The Court of Appeals upheld the non-compete in a set back for all employees as well as consumers of medical services. Non-competes in the medical field (like many others) limit choices and limit supply for services. However, Baugh ignored robust debate in other states– including a pronouncement by the American Medical Association — concerning what some consider the injurious public impact of physician non-compete agreements. Among the other holdings in Baugh, Court of Appeals held the following:
- the non-compete agreements at issue in the case were supported by consideration (a $5,000-per-month/ $60,000 total for compliance with the non-compete agreement) ;
- liquidated damages for each doctor of one year’s W-2 income of roughly $591,710 and forfeiture by each doctor of $240,000 — in a combination earned but unpaid salary, pro rata shares of accounts receivable, and the $60,000 noted above — were not penalties; and
- unpaid salary and accounts receivable, along with director’s fees, were not wages “due” under South Carolina’s Wage Payment Act (on the rationale that the doctor’s forfeited their rights to these items).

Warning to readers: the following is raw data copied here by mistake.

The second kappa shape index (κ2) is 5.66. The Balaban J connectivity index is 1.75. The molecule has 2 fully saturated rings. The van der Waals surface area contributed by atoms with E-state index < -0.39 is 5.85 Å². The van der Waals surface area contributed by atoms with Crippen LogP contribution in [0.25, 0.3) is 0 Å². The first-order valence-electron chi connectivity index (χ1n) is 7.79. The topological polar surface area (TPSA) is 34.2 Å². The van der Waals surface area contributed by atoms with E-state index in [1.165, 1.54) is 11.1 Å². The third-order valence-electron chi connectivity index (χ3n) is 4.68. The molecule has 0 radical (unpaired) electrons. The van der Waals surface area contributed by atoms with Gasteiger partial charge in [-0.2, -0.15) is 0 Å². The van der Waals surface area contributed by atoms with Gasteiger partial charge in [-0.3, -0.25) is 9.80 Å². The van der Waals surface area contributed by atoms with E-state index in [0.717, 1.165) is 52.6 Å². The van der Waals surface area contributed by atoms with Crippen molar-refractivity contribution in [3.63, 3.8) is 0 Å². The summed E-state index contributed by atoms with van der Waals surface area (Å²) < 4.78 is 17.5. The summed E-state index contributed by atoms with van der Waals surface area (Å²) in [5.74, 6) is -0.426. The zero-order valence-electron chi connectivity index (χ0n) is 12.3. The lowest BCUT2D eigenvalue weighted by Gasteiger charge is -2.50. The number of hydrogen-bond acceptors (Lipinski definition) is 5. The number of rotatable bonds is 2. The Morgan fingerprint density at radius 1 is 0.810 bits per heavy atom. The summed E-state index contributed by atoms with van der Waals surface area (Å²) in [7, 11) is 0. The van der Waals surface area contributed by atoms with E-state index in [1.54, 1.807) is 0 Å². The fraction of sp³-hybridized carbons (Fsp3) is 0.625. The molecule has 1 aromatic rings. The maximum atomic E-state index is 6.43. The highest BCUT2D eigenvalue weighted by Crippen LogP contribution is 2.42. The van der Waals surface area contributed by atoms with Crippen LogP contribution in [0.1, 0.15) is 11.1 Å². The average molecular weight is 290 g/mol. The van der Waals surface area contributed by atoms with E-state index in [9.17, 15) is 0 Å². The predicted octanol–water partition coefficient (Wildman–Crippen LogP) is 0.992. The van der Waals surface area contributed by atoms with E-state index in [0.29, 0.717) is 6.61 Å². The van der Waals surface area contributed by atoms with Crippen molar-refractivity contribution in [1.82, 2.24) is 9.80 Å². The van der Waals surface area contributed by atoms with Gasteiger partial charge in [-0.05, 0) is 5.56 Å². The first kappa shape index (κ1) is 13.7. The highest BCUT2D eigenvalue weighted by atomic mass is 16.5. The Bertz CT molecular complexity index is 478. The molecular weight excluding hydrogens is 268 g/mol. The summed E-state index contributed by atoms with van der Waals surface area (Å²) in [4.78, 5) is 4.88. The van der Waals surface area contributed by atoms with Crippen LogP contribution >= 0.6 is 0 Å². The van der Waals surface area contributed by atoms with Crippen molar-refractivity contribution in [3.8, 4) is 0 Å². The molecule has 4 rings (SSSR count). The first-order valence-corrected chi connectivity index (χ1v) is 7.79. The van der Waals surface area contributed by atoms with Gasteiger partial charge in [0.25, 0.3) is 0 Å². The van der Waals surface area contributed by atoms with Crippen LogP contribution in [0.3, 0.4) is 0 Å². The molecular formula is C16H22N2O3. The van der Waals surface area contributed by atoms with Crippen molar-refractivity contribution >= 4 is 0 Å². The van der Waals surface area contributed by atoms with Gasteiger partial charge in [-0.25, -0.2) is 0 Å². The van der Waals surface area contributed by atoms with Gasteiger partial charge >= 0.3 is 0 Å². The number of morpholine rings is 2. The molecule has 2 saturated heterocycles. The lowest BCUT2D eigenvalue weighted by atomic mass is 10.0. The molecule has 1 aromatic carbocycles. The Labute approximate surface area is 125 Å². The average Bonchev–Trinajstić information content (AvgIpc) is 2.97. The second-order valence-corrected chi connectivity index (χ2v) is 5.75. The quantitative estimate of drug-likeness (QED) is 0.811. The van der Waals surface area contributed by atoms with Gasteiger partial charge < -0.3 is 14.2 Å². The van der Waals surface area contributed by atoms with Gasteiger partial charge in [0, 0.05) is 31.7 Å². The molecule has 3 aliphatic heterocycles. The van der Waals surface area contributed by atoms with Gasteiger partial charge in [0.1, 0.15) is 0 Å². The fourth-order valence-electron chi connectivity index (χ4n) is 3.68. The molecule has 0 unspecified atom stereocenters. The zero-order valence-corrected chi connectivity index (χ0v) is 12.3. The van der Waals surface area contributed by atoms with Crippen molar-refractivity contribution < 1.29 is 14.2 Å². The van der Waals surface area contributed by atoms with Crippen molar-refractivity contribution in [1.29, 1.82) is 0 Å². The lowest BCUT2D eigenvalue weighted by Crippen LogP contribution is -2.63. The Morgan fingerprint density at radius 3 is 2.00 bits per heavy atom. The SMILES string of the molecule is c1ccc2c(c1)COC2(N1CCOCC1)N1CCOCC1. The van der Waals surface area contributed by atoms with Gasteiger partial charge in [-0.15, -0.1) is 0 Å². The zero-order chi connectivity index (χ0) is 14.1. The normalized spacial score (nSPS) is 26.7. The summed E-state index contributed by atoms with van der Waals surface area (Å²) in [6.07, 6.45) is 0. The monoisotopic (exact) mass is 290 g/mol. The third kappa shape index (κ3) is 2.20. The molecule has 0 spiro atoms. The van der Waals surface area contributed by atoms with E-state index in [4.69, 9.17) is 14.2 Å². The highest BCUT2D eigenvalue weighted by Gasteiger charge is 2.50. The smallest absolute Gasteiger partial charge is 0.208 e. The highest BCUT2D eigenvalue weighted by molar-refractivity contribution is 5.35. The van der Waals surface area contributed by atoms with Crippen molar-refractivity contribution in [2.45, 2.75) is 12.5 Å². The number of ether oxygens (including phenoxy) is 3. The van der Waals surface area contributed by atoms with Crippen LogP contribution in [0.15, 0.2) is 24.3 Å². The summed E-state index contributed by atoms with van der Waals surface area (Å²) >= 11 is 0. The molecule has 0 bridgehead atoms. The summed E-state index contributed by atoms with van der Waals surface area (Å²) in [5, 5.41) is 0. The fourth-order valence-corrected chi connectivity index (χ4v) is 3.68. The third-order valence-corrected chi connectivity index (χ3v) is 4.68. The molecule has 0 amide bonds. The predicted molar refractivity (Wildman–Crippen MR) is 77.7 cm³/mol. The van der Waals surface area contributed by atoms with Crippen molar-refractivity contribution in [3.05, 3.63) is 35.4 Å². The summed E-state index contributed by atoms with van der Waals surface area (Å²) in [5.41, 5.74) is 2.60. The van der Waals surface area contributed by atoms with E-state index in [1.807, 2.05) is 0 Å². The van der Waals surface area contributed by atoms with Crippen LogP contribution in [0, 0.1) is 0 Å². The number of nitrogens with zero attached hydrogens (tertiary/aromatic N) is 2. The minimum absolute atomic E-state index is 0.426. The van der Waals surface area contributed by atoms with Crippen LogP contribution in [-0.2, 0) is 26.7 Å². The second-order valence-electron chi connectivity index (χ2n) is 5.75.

There were several issues that deserved greater consideration–for more in-depth treatment click and read on. [click to continue…]
FOR IMMEDIATE RELEASE
GREENVILLE, S.C. – Greenville Business Magazine has recognized Andy Arnold as one of the area’s Legal Elite in the practice of Labor and Employment Law.
In its first-ever survey, the magazine sent emails to 850 Greenville-area lawyers and asked them who, in their opinions, were the best lawyers in 20 practice areas. Respondents could nominate lawyers in their firms, but for each in-firm lawyer there had to be an out-of-firm lawyer nominated, although not necessarily in the same practice area.
A total of 95 lawyers were identified by their partners and peers as the Legal Elite of the Greenville area.
Greenville Business Magazine will honor the Legal Elite with a reception Aug. 16 at High Cotton.
The most recent reported South Carolina case involving a non-compete is Team IA, Inc. v. Lucas, 717 S.E.2d 103 (S.C. Ct. of App. Oct. 2011). The case provides only modest insight into the legal landscapes of non-compete agreements, and in some ways creates a bit of uncertainty. In Lucas, the Court of Appeals struck down the nationwide non-compete as being overly broad, but left open the possibility of enforcing the alternative geographic restriction “defined as the states of South Carolina, North Carolina, Georgia and Alabama.” Not unlike the last Supreme Court case on the subject, this case is curious for the issues not addressed in more detail and the cases not cited. But, I get ahead of myself: First the facts. [click to continue…]